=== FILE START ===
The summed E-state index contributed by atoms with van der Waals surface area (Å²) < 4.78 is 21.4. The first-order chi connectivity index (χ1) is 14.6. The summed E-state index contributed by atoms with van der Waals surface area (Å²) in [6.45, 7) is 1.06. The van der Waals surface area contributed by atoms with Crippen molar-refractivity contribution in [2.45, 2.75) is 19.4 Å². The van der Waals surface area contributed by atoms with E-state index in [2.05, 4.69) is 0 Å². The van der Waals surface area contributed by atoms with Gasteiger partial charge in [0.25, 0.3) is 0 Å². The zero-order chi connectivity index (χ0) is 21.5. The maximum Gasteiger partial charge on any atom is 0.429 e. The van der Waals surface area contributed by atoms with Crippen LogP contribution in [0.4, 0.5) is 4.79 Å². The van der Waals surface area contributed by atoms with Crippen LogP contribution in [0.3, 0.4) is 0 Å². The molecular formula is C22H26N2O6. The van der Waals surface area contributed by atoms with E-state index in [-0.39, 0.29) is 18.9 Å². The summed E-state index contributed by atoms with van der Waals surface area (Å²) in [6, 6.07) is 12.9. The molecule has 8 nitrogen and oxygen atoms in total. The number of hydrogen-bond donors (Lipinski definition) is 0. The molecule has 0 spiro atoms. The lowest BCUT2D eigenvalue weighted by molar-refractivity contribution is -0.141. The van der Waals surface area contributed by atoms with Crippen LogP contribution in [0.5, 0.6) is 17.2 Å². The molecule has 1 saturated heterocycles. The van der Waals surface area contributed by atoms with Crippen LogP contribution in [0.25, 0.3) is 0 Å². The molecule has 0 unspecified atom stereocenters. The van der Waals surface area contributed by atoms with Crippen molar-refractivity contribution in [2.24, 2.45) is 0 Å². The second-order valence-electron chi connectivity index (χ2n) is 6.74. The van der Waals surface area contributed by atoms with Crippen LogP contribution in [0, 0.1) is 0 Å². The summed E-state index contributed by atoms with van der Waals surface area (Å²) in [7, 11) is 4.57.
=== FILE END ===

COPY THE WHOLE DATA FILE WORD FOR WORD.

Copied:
The summed E-state index contributed by atoms with van der Waals surface area (Å²) < 4.78 is 21.4. The first-order chi connectivity index (χ1) is 14.6. The summed E-state index contributed by atoms with van der Waals surface area (Å²) in [6.45, 7) is 1.06. The van der Waals surface area contributed by atoms with Crippen molar-refractivity contribution in [2.45, 2.75) is 19.4 Å². The van der Waals surface area contributed by atoms with E-state index in [2.05, 4.69) is 0 Å². The van der Waals surface area contributed by atoms with Gasteiger partial charge in [0.25, 0.3) is 0 Å². The zero-order chi connectivity index (χ0) is 21.5. The maximum Gasteiger partial charge on any atom is 0.429 e. The van der Waals surface area contributed by atoms with Crippen LogP contribution in [0.4, 0.5) is 4.79 Å². The van der Waals surface area contributed by atoms with Crippen LogP contribution in [0.3, 0.4) is 0 Å². The molecular formula is C22H26N2O6. The van der Waals surface area contributed by atoms with E-state index in [-0.39, 0.29) is 18.9 Å². The summed E-state index contributed by atoms with van der Waals surface area (Å²) in [6, 6.07) is 12.9. The molecule has 8 nitrogen and oxygen atoms in total. The number of hydrogen-bond donors (Lipinski definition) is 0. The molecule has 0 spiro atoms. The lowest BCUT2D eigenvalue weighted by molar-refractivity contribution is -0.141. The van der Waals surface area contributed by atoms with Crippen LogP contribution in [0.5, 0.6) is 17.2 Å². The molecule has 1 saturated heterocycles. The van der Waals surface area contributed by atoms with Crippen LogP contribution in [0.25, 0.3) is 0 Å². The molecule has 0 unspecified atom stereocenters. The van der Waals surface area contributed by atoms with Crippen molar-refractivity contribution in [2.24, 2.45) is 0 Å². The second-order valence-electron chi connectivity index (χ2n) is 6.74. The van der Waals surface area contributed by atoms with Crippen LogP contribution in [0, 0.1) is 0 Å². The summed E-state index contributed by atoms with van der Waals surface area (Å²) in [7, 11) is 4.57.